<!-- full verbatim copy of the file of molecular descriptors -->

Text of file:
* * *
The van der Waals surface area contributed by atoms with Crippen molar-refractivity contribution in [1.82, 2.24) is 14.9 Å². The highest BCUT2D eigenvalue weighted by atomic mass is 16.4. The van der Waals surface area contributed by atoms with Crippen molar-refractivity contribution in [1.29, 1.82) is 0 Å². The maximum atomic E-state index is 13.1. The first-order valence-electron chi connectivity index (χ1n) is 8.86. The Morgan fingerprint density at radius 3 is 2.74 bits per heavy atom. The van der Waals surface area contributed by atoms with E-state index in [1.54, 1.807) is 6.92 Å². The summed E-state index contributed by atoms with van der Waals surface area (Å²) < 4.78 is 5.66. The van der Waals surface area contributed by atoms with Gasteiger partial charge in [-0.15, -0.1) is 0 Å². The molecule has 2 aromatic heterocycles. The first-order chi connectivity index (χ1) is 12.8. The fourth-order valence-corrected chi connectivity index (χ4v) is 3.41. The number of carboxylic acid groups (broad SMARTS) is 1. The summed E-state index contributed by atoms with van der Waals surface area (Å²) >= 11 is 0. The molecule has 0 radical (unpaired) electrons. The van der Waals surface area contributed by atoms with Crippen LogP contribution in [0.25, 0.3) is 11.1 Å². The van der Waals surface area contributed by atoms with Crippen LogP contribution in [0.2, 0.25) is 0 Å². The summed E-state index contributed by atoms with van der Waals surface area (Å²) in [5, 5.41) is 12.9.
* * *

The van der Waals surface area contributed by atoms with Crippen molar-refractivity contribution in [1.82, 2.24) is 14.9 Å². The highest BCUT2D eigenvalue weighted by atomic mass is 16.4. The van der Waals surface area contributed by atoms with Crippen molar-refractivity contribution in [1.29, 1.82) is 0 Å². The maximum atomic E-state index is 13.1. The first-order valence-electron chi connectivity index (χ1n) is 8.86. The Morgan fingerprint density at radius 3 is 2.74 bits per heavy atom. The van der Waals surface area contributed by atoms with E-state index in [1.54, 1.807) is 6.92 Å². The summed E-state index contributed by atoms with van der Waals surface area (Å²) < 4.78 is 5.66. The van der Waals surface area contributed by atoms with Gasteiger partial charge in [-0.15, -0.1) is 0 Å². The molecule has 2 aromatic heterocycles. The first-order chi connectivity index (χ1) is 12.8. The fourth-order valence-corrected chi connectivity index (χ4v) is 3.41. The number of carboxylic acid groups (broad SMARTS) is 1. The summed E-state index contributed by atoms with van der Waals surface area (Å²) >= 11 is 0. The molecule has 0 radical (unpaired) electrons. The van der Waals surface area contributed by atoms with Crippen LogP contribution in [0.25, 0.3) is 11.1 Å². The van der Waals surface area contributed by atoms with Crippen LogP contribution in [0.2, 0.25) is 0 Å². The summed E-state index contributed by atoms with van der Waals surface area (Å²) in [5, 5.41) is 12.9.